Americans are obsessed by the idea of individualism: one can safely say that individualism has become one of the pillars of the American way of life. Despite all evidence to the contrary, everyone believes they are unique. In 1880, the ten most popular boys’ names were given to 40% of all newborn boys. Throughout the 20th century the proportion has been shrinking. Today the top 10 most popular boys’ names account for about 8% of male newborns. People used to name their kids in honor of a relative to continue a human chain through generations, or at least to give their kids a name respected and popular with their peers. Today, parents want to give their kids a unique name, which will presumably help them grow up into a unique individual. The names have changed, too: only half of the most popular boys’ names in 2015 were even in the top 50 until recently. Top 3 of 2016? Noah, Liam, and Mason—boys, Emma, Olivia, Sophia—girls.

The most important thing we misunderstand about our nature as human beings is the degree to which we are social beings. Everything we do depends on our continual engagement with others of our own species, and the rest of creation. We can’t achieve anything without the support of others. Very slight failures of socialization in childhood can make a person permanently miserable and incapable of doing anything for themselves or anyone else.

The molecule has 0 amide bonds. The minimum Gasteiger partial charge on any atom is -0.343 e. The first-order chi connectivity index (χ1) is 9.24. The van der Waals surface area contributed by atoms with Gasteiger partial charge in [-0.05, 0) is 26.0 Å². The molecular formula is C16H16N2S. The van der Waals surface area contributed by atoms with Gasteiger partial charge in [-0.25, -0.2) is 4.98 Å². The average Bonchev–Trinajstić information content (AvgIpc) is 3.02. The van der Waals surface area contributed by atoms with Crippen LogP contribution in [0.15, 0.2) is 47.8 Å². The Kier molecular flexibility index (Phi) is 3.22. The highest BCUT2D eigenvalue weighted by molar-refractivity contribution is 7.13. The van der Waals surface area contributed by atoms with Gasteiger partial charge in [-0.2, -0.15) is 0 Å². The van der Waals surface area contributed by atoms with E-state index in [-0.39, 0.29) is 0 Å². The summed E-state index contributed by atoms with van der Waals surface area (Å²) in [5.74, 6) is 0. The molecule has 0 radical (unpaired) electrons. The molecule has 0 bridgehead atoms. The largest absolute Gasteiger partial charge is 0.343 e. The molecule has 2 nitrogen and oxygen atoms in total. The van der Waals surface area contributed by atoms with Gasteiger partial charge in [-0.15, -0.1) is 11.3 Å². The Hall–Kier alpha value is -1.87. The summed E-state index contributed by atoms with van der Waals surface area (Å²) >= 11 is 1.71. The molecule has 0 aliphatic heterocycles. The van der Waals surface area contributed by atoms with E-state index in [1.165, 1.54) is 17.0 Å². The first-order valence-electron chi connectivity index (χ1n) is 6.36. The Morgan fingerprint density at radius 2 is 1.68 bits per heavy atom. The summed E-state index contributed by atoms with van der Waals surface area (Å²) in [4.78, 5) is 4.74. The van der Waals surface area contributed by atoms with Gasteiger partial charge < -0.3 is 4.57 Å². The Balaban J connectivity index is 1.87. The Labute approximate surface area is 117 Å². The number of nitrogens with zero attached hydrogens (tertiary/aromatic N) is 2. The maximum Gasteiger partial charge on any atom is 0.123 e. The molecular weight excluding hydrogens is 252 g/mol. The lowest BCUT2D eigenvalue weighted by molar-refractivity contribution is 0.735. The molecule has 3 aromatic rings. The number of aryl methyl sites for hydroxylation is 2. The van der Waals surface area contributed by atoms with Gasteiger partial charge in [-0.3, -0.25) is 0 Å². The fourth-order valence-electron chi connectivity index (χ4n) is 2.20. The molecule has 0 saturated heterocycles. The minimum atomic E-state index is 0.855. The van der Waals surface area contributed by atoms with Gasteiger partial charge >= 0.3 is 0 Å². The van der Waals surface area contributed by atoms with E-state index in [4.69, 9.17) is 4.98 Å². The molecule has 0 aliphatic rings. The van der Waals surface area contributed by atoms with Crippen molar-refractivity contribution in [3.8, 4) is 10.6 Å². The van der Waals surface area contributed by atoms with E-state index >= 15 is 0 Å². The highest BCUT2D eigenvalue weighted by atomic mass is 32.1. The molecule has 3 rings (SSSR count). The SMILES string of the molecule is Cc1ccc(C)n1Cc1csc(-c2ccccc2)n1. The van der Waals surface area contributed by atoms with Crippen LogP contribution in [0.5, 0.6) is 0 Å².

It’s hard to over-emphasize the degree to which we under-estimate our social natures. Most of the problems people hire psychologists to fix for them stem from improper or inadequate socialization, at childhood or another point in life. Ironically, psychologists’ method of solving these problems often involves advising their patients to focus more on themselves, which works just fine if your goal as a medical professional is to continue getting paid indefinitely, but not so well if you’re actually trying to get better. Society has been described as running on “organized lovelessness.” If people were properly socialized at all stages of their lives, no one would work a shitty job for a minute longer than it takes to make sure one is fed and clothed. Properly socialized people would never stand for a society built on violence, as ours is, and you can bet they would have no trouble coming together to find ways to overthrow the rotting carcass of the oppressive civilization around them and build a better society from scratch. In a million ways, people starved of human warmth and affection are the absolutely indispensable foundation for a society like ours.